Grand Manan liquor contract taken from convenience store, given to corner grocer

The contract to operate Grand Manan’s sole liquor outlet has been withdrawn from Castalia Convenience and awarded to Ahmet’s Independent Grocer.

The move surprised and upset many locals and sparked a lot of talk on the island.

Castalia Convenience owners Faye and Roger Guptill declined to comment, but their daughter said the family was “heartbroken”.

“It’s really heartbreaking because my parents have worked so hard their whole lives to invest in this business, to serve this community,” Courtney Guptill said.

“And they’ve done a really good job, and to have that taken away from them by a bigger company – and that was quite unexpected – it’s really upsetting, really hurtful.”

Ahmet’s Independent Grocer has been awarded the contract to operate a liquor store in Grand Manan. (Google Earth)

The Guptills have operated the convenience store on Route 776 for 18 years, and for 12 years they have had the only agency store on the island for NB Liquor. Their contract due to expire at the end of November, they applied again.

But on Wednesday, they discovered they hadn’t succeeded. The contract had been awarded to the only grocery store on the island.

CBC News left a message for Ahmet Tahan with an employee of Ahmet’s Independent Grocer, a chain of stores, Friday afternoon, but there was no response.

Stores under the name “Independent Grocer” are part of Loblaw Companies Ltd.

Like other grocery stores, including smaller stores, in New Brunswick, Castalia Convenience could have sold beer and wine through its existing operations. That’s what bothers Courtney Guptill the most.

“They didn’t need to take my parents’ things,” she said by phone Friday. “They were able to sell these things without hurting them or taking anything from them.”

Guptill isn’t sure her parents’ store will survive. She said alcohol was a major draw for customers.

“It really brings people into the store…and they also buy their snacks, ice cream, cigarettes and other things when they’re there,” she said.

“So when they lose the contract…they’ll lose all that business.”

When his parents got the contract a dozen years ago, they invested a lot of money to expand the store and install coolers.

“It was a very big business that they took on, and they certainly didn’t expect it to be something that they would only be able to do for a short time.”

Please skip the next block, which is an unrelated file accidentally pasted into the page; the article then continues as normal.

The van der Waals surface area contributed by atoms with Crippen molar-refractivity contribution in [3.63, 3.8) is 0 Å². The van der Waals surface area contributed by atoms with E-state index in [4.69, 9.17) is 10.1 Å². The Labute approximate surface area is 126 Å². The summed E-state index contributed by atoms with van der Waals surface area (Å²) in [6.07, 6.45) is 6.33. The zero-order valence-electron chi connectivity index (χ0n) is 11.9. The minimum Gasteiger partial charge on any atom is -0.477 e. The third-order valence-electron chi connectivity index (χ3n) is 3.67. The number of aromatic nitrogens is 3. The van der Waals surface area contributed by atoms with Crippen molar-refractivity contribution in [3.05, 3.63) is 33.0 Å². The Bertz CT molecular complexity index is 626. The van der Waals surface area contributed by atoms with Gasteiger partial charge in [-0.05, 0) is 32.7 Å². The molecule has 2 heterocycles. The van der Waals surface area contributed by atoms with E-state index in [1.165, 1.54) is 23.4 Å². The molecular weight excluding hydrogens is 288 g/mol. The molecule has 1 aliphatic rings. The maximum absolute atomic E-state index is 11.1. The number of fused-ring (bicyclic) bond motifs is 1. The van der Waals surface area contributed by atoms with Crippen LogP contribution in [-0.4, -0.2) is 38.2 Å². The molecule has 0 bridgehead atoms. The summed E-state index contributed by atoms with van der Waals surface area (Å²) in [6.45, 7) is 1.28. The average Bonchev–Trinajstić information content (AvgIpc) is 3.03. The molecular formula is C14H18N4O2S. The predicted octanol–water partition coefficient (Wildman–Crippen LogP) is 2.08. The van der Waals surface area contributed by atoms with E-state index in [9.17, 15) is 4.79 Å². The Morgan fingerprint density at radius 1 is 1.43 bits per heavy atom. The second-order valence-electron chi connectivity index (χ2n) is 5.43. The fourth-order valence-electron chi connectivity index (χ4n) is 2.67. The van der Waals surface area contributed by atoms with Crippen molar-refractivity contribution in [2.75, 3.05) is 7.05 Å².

Guptill isn’t sure what can be done to reverse the decision, but she said her family will “fight on.”

The liquor contract in Grand Manan was removed from this convenience store and awarded to a grocery store under the Loblaw umbrella. (Submitted by Courtney Guptill)

While the decision to award the contract to a larger company just down the street is daunting, the Guptills are heartened by the outpouring of community support.

A Facebook message posted by Guptill on Thursday contained more than 100 messages of support within hours.

“It’s so heartbreaking,” she said. “It’s a big part of my family. My parents have worked so hard to make this business work and make it what it is. To see that lost to a bigger business that is already thriving and has in kind of monopolizing a lot of the business on the island, it’s just heartbreaking.”

“It’s just delicious”

Business owner Kiera Dall’Osto is one of many to speak out in support of the Guptills – and given the choice, she would boycott the agency’s new store. But her business, Old Well House Cafe, is licensed, and she has no choice on the island but to buy from the licensed outlet.

“It forces me to participate in this,” she said.

She feels bad for the Guptills. She said they had “done everything right for 12 years”, only to have the contract taken away through no fault of their own.

Dall’Osto also worries about the decision to put alcohol in the island’s only grocery store, making it easily accessible and almost impossible to avoid.

She said Grand Manan has a “very well-known addiction problem” and she fears that putting alcohol in the grocery store could create a “trigger” for people who have had alcohol problems in the past.

“How do you avoid going to the only grocery store on the island? You can’t,” she said.

“It seems really irresponsible on an island with our population already struggling with mental health and addiction issues.”

Not the first time

This is not the first time that an existing NB Liquor agency store operator has had its contract transferred to a competitor.

Last year, NB Liquor moved its outlet in Hartland from a location near the famous covered bridge to an Irving station on the outskirts of town. The decision sparked controversy in the community and raised questions about whether politics, corporate influence or both played a role in the move.

Last minute appeals to the province failed and the change took place.

Marie-Andrée Bolduc, director of communications for NB Liquor, said contracts are put out to tender when existing agreements come to an end.

She said the process follows “an unbiased and prescribed RFP process,” and each applicant is awarded points for criteria such as:

  • traffic visibility
  • Business hours
  • storage space
  • cold room space
  • liquor selection
  • parking available
  • previous trade and retail experience

Bolduc was asked to clarify if existing policyholders are given special consideration. In an email, she wrote: “In order to be fair to all bidders, once the evaluation has begun, all bidders are evaluated on the same criteria.”

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